Hunstanton & local areas gallery photography, North Norfolk UK - Katey Jane Photography


Hunstanton & local area's North Norfolk

Hunstanton is a 19th-century resort town, initially known as New Hunstanton to distinguish it from the adjacent old village from which it took its name. see See Hunstanton website The new town soon exceeded the village in scale and population. The original settlement of Hunstanton, now known as Old Hunstanton, probably gained its name from the River Hun, which runs to the coast just to the east of Old Hunstanton. It has also been opined that the name Hunstanton originated from the word "Honeystone", a reference to the local red carr stone. The river begins in the grounds of Old Hunstanton Park which surrounds the old moated hall, the ancestral home of the Le Strange family. Old Hunstanton village is of prehistoric origin and lies near to the head of Peddars Way. In 1970, evidence of Neolithic settlement was found. The quiet character of the village remains distinct from its busy sibling and complements it with clifftop walks past a privately owned redundant lighthouse and the ruins of St Edmund's Chapel, built in 1272.

In 1846, Henry Styleman Le Strange (1815–1862), decided to develop the area south of Old Hunstanton as a sea-bathing resort. He persuaded a group of like-minded investors to fund the construction of a railway line from King's Lynn to the town, to bring tourists and visitors. This was a great success – the Lynn & Hunstanton Railway became one of the most consistently profitable railway companies in the country. In 1861, Le Strange, as principal landowner, became a director of the railway company and by 1862 the line had been built. Hunstanton was ready to take off commercially. However, Le Strange died in the same year at the age of 47 and it was left to his son Hamon to reap the rewards of his efforts.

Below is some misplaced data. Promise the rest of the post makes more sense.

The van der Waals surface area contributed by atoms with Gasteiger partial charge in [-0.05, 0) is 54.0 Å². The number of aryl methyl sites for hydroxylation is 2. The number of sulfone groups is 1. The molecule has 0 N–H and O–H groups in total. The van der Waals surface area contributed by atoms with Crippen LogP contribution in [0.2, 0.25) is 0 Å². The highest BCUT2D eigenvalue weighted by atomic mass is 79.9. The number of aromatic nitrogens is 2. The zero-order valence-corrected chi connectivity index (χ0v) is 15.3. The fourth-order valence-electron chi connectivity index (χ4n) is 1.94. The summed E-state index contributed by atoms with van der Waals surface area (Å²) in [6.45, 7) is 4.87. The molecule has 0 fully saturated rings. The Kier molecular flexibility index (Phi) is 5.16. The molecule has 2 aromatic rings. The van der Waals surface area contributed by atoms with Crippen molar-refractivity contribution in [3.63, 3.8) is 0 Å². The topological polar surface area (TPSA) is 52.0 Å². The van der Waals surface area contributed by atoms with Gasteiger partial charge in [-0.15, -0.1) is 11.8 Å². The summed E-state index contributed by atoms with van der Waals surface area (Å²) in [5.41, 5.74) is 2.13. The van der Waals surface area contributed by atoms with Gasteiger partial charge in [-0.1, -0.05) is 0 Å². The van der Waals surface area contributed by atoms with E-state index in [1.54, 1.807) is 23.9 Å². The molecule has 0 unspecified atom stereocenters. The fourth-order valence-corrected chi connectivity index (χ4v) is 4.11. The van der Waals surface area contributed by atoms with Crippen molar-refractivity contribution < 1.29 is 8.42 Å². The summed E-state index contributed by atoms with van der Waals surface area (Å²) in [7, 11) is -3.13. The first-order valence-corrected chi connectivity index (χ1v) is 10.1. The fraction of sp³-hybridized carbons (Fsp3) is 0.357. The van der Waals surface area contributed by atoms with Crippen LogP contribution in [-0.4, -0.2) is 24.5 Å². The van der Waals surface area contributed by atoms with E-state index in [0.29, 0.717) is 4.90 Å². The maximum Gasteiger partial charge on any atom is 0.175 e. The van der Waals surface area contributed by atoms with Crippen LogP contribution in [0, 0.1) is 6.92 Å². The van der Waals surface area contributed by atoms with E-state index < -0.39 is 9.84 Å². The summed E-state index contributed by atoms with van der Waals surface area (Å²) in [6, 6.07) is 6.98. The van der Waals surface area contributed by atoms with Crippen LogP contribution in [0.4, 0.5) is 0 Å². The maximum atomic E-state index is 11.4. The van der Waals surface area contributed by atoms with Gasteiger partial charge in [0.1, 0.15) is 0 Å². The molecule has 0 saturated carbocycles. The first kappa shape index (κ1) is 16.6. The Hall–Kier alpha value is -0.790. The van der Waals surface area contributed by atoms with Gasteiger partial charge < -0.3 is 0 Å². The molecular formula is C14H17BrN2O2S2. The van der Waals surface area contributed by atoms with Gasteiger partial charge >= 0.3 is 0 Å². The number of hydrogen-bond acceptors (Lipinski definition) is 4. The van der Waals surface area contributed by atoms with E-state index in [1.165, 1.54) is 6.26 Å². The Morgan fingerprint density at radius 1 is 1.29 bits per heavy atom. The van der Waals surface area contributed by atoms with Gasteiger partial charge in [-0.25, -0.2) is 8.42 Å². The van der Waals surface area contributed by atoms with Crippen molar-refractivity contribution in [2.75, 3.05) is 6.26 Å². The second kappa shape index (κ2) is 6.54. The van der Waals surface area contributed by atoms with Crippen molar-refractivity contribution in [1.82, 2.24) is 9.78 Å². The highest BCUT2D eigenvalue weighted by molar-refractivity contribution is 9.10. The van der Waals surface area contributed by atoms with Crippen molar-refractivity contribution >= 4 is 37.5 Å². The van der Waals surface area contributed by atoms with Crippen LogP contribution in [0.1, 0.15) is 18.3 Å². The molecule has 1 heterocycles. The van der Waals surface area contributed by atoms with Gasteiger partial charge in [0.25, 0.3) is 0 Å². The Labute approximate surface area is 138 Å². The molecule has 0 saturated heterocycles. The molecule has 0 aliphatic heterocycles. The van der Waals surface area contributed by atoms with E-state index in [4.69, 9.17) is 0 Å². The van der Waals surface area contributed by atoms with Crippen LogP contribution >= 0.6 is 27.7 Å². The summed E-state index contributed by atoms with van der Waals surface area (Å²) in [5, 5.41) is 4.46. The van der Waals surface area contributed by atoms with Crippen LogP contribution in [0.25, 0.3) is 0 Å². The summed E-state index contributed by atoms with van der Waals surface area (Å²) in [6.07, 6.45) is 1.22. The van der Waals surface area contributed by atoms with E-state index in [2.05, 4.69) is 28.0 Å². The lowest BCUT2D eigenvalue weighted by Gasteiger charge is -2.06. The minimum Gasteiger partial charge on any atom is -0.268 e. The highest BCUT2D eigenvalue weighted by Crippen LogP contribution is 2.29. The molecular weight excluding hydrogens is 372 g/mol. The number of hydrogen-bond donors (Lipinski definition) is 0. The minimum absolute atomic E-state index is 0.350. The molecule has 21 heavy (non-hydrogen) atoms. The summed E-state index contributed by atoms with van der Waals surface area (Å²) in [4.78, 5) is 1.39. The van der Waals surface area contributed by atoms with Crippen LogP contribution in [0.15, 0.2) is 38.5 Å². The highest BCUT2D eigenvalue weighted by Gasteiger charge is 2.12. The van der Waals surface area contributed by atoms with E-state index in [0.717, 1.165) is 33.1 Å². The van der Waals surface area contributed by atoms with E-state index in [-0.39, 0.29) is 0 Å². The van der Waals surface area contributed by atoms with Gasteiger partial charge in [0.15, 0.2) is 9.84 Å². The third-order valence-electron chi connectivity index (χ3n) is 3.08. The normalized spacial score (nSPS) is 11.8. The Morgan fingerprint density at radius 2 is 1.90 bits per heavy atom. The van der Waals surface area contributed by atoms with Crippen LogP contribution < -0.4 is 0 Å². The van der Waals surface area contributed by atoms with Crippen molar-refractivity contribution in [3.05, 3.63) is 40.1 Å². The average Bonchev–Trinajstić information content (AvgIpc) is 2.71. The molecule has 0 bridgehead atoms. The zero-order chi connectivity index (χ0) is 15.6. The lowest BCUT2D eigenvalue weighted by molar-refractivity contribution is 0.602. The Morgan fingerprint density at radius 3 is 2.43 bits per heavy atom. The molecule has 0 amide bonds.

As a mark of his intentions, Le Strange had moved the ancient village cross from Old Hunstanton to the new site in 1846, and in 1848 the first building was erected. This was the Royal Hotel (now the Golden Lion), the work of the renowned Victorian architect, William Butterfield, a friend of Le Strange. Overlooking a sloping green and the sea, and for several years standing alone, it earned the nickname "Le Strange's Folly". In 1850 Le Strange, an amateur architect and painter, appointed a land agent to survey the site and prepare a plan, while he himself drew and painted a map and a perspective of the scheme, showing shops, a station and a church. He consulted William Butterfield on the design of the development plan. Their shared passion was for the "Old English" style of architecture for domestic buildings. This owed much to medieval precedent and to the earnestness of the Victorian Gothic Revival. Hunstanton is the exemplar of a model 19th-century estate seaside town. Most of the fabric and character of that original development survives. For more info about Hunstanton Click here for tourist info

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